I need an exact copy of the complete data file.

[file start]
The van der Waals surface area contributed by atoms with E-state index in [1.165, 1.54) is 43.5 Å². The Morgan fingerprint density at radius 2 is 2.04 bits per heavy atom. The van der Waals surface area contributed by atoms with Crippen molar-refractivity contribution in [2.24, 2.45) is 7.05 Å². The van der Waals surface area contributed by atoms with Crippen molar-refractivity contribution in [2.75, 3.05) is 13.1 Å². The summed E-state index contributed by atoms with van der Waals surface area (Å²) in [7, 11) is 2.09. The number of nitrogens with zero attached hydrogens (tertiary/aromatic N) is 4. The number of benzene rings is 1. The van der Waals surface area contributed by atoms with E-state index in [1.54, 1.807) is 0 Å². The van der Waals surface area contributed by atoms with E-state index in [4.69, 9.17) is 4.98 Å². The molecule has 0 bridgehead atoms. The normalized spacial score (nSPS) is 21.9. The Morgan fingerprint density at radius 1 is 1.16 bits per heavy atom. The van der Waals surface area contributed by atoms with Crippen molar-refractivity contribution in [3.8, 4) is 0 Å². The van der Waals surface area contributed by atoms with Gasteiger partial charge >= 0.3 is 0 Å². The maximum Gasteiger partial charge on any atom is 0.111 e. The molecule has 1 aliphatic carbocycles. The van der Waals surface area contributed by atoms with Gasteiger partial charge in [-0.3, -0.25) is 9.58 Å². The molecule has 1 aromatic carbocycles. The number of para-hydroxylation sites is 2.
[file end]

The van der Waals surface area contributed by atoms with E-state index in [1.165, 1.54) is 43.5 Å². The Morgan fingerprint density at radius 2 is 2.04 bits per heavy atom. The van der Waals surface area contributed by atoms with Crippen molar-refractivity contribution in [2.24, 2.45) is 7.05 Å². The van der Waals surface area contributed by atoms with Crippen molar-refractivity contribution in [2.75, 3.05) is 13.1 Å². The summed E-state index contributed by atoms with van der Waals surface area (Å²) in [7, 11) is 2.09. The number of nitrogens with zero attached hydrogens (tertiary/aromatic N) is 4. The number of benzene rings is 1. The van der Waals surface area contributed by atoms with E-state index in [1.54, 1.807) is 0 Å². The van der Waals surface area contributed by atoms with E-state index in [4.69, 9.17) is 4.98 Å². The molecule has 0 bridgehead atoms. The normalized spacial score (nSPS) is 21.9. The Morgan fingerprint density at radius 1 is 1.16 bits per heavy atom. The van der Waals surface area contributed by atoms with Crippen molar-refractivity contribution in [3.8, 4) is 0 Å². The van der Waals surface area contributed by atoms with Gasteiger partial charge >= 0.3 is 0 Å². The maximum Gasteiger partial charge on any atom is 0.111 e. The molecule has 1 aliphatic carbocycles. The van der Waals surface area contributed by atoms with Gasteiger partial charge in [-0.3, -0.25) is 9.58 Å². The molecule has 1 aromatic carbocycles. The number of para-hydroxylation sites is 2.